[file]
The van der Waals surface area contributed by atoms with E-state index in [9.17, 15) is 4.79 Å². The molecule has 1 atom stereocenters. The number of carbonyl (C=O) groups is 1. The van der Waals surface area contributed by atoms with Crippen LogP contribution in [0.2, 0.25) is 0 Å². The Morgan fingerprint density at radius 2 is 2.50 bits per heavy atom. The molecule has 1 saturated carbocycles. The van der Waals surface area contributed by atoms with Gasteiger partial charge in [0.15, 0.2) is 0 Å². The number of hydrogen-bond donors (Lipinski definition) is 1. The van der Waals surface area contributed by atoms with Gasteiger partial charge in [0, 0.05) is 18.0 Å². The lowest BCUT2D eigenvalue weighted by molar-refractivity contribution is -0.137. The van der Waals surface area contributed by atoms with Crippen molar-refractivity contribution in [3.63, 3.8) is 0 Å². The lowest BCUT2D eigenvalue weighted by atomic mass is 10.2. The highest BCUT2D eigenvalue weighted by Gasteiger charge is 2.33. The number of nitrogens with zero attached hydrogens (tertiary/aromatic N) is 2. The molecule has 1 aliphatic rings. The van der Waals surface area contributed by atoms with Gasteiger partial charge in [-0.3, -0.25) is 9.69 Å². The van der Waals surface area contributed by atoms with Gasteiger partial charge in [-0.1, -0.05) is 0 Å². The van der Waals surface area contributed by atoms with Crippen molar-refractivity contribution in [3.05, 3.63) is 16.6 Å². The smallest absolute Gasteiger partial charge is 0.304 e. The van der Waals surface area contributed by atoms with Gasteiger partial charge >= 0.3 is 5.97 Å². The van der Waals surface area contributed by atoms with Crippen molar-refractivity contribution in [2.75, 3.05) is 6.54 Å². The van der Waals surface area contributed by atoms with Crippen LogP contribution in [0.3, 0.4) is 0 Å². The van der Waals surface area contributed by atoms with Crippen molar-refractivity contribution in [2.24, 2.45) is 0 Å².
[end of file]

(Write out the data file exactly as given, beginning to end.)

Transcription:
The van der Waals surface area contributed by atoms with E-state index in [9.17, 15) is 4.79 Å². The molecule has 1 atom stereocenters. The number of carbonyl (C=O) groups is 1. The van der Waals surface area contributed by atoms with Crippen LogP contribution in [0.2, 0.25) is 0 Å². The Morgan fingerprint density at radius 2 is 2.50 bits per heavy atom. The molecule has 1 saturated carbocycles. The van der Waals surface area contributed by atoms with Gasteiger partial charge in [0.15, 0.2) is 0 Å². The number of hydrogen-bond donors (Lipinski definition) is 1. The van der Waals surface area contributed by atoms with Gasteiger partial charge in [0, 0.05) is 18.0 Å². The lowest BCUT2D eigenvalue weighted by molar-refractivity contribution is -0.137. The van der Waals surface area contributed by atoms with Crippen molar-refractivity contribution in [3.63, 3.8) is 0 Å². The lowest BCUT2D eigenvalue weighted by atomic mass is 10.2. The highest BCUT2D eigenvalue weighted by Gasteiger charge is 2.33. The number of nitrogens with zero attached hydrogens (tertiary/aromatic N) is 2. The molecule has 1 aliphatic rings. The van der Waals surface area contributed by atoms with Gasteiger partial charge in [-0.3, -0.25) is 9.69 Å². The van der Waals surface area contributed by atoms with Gasteiger partial charge in [-0.1, -0.05) is 0 Å². The van der Waals surface area contributed by atoms with Crippen molar-refractivity contribution in [3.05, 3.63) is 16.6 Å². The smallest absolute Gasteiger partial charge is 0.304 e. The van der Waals surface area contributed by atoms with Gasteiger partial charge >= 0.3 is 5.97 Å². The van der Waals surface area contributed by atoms with Crippen molar-refractivity contribution in [2.75, 3.05) is 6.54 Å². The van der Waals surface area contributed by atoms with Crippen LogP contribution in [0.3, 0.4) is 0 Å². The van der Waals surface area contributed by atoms with Crippen molar-refractivity contribution in [2.24, 2.45) is 0 Å².